One of the jewels of the film industry, the Sundance Film Festival, is kicking off the new year as the location for an anti-Donald Trump protest

By Alexia Fernández
Updated January 05, 2017 08:50 AM
Credit: Bryan Steffy/Getty Images

One of the jewels of the film industry, the Sundance Film Festival, is kicking off the new year as the location for an anti-Donald Trump protest.

The Women’s March on Main is organizing a march for anyone “who respects human rights, civil liberties, diversity,” according to their official Facebook page.

The protest will reportedly be attended by a mix of actors and filmmakers in town for the film festival, according to The Wrap,

Occurring in the midst of one of the most important weeks for the Hollywood community, the march was created as a way for those “in the creative and Park City communities” to “stand in solidarity with the rest of our country in demonstrating our respect for freedom, human rights, our safety and health, and in recognizing that the diversity of our country is our greatest strength,” as stated on their Facebook page.

The event is similar to the Women’s March on Washington, D.C., which has over 100,000 committed to attend so far. Other American cities are planning “sister marches” of their own on the same date, Jan. 21, including Los Angeles and New York City.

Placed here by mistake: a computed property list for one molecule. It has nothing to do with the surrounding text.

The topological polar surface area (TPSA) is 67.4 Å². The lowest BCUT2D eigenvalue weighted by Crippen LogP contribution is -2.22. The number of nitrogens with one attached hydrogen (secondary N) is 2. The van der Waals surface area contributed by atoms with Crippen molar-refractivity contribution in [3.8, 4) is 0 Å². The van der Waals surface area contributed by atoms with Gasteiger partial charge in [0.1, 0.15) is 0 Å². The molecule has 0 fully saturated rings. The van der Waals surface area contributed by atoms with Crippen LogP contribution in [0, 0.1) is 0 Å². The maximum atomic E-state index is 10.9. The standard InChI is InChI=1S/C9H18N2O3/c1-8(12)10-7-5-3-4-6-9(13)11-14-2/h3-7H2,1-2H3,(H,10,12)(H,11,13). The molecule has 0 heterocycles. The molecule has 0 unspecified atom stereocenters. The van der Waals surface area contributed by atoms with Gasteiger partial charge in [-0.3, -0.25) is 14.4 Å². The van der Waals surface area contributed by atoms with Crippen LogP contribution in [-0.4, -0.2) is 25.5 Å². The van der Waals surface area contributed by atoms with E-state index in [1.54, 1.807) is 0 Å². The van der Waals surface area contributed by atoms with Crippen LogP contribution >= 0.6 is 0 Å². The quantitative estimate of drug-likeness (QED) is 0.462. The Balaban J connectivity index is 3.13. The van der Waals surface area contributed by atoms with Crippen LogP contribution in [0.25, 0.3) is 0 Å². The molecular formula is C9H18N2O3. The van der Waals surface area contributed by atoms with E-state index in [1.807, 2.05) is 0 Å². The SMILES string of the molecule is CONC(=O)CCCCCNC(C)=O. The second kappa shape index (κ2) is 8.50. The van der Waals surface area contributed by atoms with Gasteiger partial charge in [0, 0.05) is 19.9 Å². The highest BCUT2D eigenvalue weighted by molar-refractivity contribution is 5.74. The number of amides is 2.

The Sundance Film Festival is not affiliated with the march.

Attendees for the festival include Salma Hayek, Jennifer Aniston, Sarah Paulson, Rooney Mara and more.

“We plan to make a bold and clear statement to this country on the national and local level that we will not be silent and we will not let anyone roll back the rights we have fought and struggled to get,” said Tamika Mallory, a veteran organizer and gun-control advocate who is one of the march’s main organizers, who spoke to The Washington Post about the D.C. march.

Although organizers for the D.C. event have insisted that the march is not anti-Trump, many within the group have fiercely opposed his political agenda.

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“Donald Trump’s election has triggered a lot of women to be more involved than they ordinarily would have been, which is ironic, because a lot of us thought a Hillary presidency would motivate women,” Dana Brown, executive director of the Pennsylvania Center for Women and Politics at Chatham University in Pittsburgh, told the Post. “A lot of women seem to be saying, ‘This is my time. I’m not going to be silent anymore.'”

Sundance officials predict nearly 30,000 people to attend the festival this year, The Wrap reports, while the Women’s March on Main event has about 1,000 RSVPs.

The festival runs from Jan. 19 to Jan. 29.